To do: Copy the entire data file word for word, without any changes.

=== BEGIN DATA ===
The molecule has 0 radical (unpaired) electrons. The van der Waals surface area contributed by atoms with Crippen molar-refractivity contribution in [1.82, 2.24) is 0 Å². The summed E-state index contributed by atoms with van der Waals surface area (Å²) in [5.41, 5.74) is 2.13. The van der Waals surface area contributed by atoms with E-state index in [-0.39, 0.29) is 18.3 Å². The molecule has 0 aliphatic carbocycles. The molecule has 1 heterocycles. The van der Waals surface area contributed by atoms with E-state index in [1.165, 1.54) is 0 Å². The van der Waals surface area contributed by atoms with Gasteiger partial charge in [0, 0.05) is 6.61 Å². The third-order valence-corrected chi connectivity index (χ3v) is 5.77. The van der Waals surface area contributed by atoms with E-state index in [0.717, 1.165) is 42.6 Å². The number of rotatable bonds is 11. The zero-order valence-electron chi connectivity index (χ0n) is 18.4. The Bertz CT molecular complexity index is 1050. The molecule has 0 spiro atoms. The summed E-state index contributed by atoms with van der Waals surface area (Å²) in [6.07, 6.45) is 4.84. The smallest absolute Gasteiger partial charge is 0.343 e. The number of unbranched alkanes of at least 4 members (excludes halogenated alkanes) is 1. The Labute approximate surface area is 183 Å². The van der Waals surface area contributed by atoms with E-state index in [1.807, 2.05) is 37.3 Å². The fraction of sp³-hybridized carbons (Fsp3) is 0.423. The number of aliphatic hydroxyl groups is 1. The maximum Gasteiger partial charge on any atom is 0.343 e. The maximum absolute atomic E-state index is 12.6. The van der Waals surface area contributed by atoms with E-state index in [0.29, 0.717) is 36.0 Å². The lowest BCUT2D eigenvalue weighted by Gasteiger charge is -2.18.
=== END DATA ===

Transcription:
The molecule has 0 radical (unpaired) electrons. The van der Waals surface area contributed by atoms with Crippen molar-refractivity contribution in [1.82, 2.24) is 0 Å². The summed E-state index contributed by atoms with van der Waals surface area (Å²) in [5.41, 5.74) is 2.13. The van der Waals surface area contributed by atoms with E-state index in [-0.39, 0.29) is 18.3 Å². The molecule has 0 aliphatic carbocycles. The molecule has 1 heterocycles. The van der Waals surface area contributed by atoms with E-state index in [1.165, 1.54) is 0 Å². The van der Waals surface area contributed by atoms with Gasteiger partial charge in [0, 0.05) is 6.61 Å². The third-order valence-corrected chi connectivity index (χ3v) is 5.77. The van der Waals surface area contributed by atoms with E-state index in [0.717, 1.165) is 42.6 Å². The number of rotatable bonds is 11. The zero-order valence-electron chi connectivity index (χ0n) is 18.4. The Bertz CT molecular complexity index is 1050. The molecule has 0 spiro atoms. The summed E-state index contributed by atoms with van der Waals surface area (Å²) in [6.07, 6.45) is 4.84. The smallest absolute Gasteiger partial charge is 0.343 e. The number of unbranched alkanes of at least 4 members (excludes halogenated alkanes) is 1. The Labute approximate surface area is 183 Å². The van der Waals surface area contributed by atoms with E-state index in [1.807, 2.05) is 37.3 Å². The fraction of sp³-hybridized carbons (Fsp3) is 0.423. The number of aliphatic hydroxyl groups is 1. The maximum Gasteiger partial charge on any atom is 0.343 e. The maximum absolute atomic E-state index is 12.6. The van der Waals surface area contributed by atoms with E-state index in [0.29, 0.717) is 36.0 Å². The lowest BCUT2D eigenvalue weighted by Gasteiger charge is -2.18.